Re:Too little, too late (0)

Anonymous Coward | more than 8 years ago | (#14885825)

Well, he does at least apologize for his wrong doings faster than the Catholic Church.

Of course they are a bad idea! (5, Funny)

DaveV1.0 (203135) | more than 8 years ago | (#14885768)

Do you have any idea how hard it is to goofy off properly with people walking by?

It bothers me even when I actually doing work.

And here comes someone now.....

Goofy Off? (1)

Bob Cat - NYMPHS (313647) | more than 8 years ago | (#14886067)

I can't even do that in complete privacy!

From the perspective of a new cube monkey... (4, Insightful)

MikeRT (947531) | more than 8 years ago | (#14885779)

My first real programming job had me working in a lab with a few other students at an internship. We worked in an environment where we could all see what we were doing because of the total lack of privacy. Now that I am a graduate and a cube monkey, what I see is that cubicles offer the worst of both worlds. They give people the illusion of privacy, which is why a lot of people look at porn at work, and it also makes it much more casual to walk in and engage in idle chit chat since you have no door to knock on or authenticate access to.

Cubicles are, however, a very good way to cheaply maximize space use because you don't have to build the walls, buy the doors and install the windows that are, well, kind of par for the course with having a bonafide office of your own.

Re:From the perspective of a new cube monkey... (1)

symbolic (11752) | more than 8 years ago | (#14885966)

Something just dawned on me - cubes are nothing more than movable partitions with junk that can be attached (like desks, shelves, etc). Walls are nothing more than floor-to-ceiling partitions, if you will. Maybe the next step is to back off from the standard cubicle and go for an office space that has detachable, movable walls. After all, building in doors, walls, etc., is the expense that companies are trying to avoid. It seems to me that it wouldn'd be too difficult to come up with something that might be almost as effective as a walled office, but not nearly as expensive as the "built-in" approach.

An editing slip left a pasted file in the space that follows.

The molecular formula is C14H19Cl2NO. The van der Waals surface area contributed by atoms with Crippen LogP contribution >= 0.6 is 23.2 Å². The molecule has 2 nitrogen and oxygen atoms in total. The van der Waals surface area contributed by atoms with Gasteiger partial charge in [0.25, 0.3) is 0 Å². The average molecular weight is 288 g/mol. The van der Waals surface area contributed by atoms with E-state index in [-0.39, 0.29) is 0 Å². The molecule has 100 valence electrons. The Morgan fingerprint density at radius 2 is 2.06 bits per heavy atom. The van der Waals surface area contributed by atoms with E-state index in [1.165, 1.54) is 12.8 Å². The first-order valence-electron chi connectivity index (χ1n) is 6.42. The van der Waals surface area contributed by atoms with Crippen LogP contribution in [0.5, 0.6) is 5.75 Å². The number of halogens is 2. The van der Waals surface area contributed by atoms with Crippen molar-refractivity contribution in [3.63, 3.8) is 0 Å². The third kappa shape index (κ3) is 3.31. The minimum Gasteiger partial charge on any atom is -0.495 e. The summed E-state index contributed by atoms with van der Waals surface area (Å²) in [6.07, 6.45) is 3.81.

Re:From the perspective of a new cube monkey... (2, Informative)

Alex P Keaton in da (882660) | more than 8 years ago | (#14886018)

Most leased office space is as you describe. Most of the inner walls are more or less temporary. When you agree to sign a multo year lease, they will move walls around for you. That is why many leased office spaces are so crappy. The walls are quickly thrown together dry wall, with doors etc....

Re:From the perspective of a new cube monkey... (1)

Prophet of Nixon (842081) | more than 8 years ago | (#14886096)

And they never clean out the sub-cielings... ours are full of several generations of wiring and old repairs and crap.

Re:From the perspective of a new cube monkey... (2, Insightful)

AlterTick (665659) | more than 8 years ago | (#14886293)

Something just dawned on me - cubes are nothing more than movable partitions with junk that can be attached (like desks, shelves, etc). Walls are nothing more than floor-to-ceiling partitions, if you will. Maybe the next step is to back off from the standard cubicle and go for an office space that has detachable, movable walls. After all, building in doors, walls, etc., is the expense that companies are trying to avoid. It seems to me that it wouldn'd be too difficult to come up with something that might be almost as effective as a walled office, but not nearly as expensive as the "built-in" approach.

Actually, pre-fab walls are old news. Problem is, there's a very distinct line one crosses when one goes from cubicle-style construction (which is basically classified as "furniture"), to full walls that either touch the ceiling or have their own ceiling, or have doors, or aren't "freestanding" (local building code varies). At that point it essentially becomes real construction, whether they're pre-fab panels or drywall n' stud. They then require building permits, inspections, licensed contractors, and have to comply for fire code, and health and safety regs, etc. That gets to be big, big money.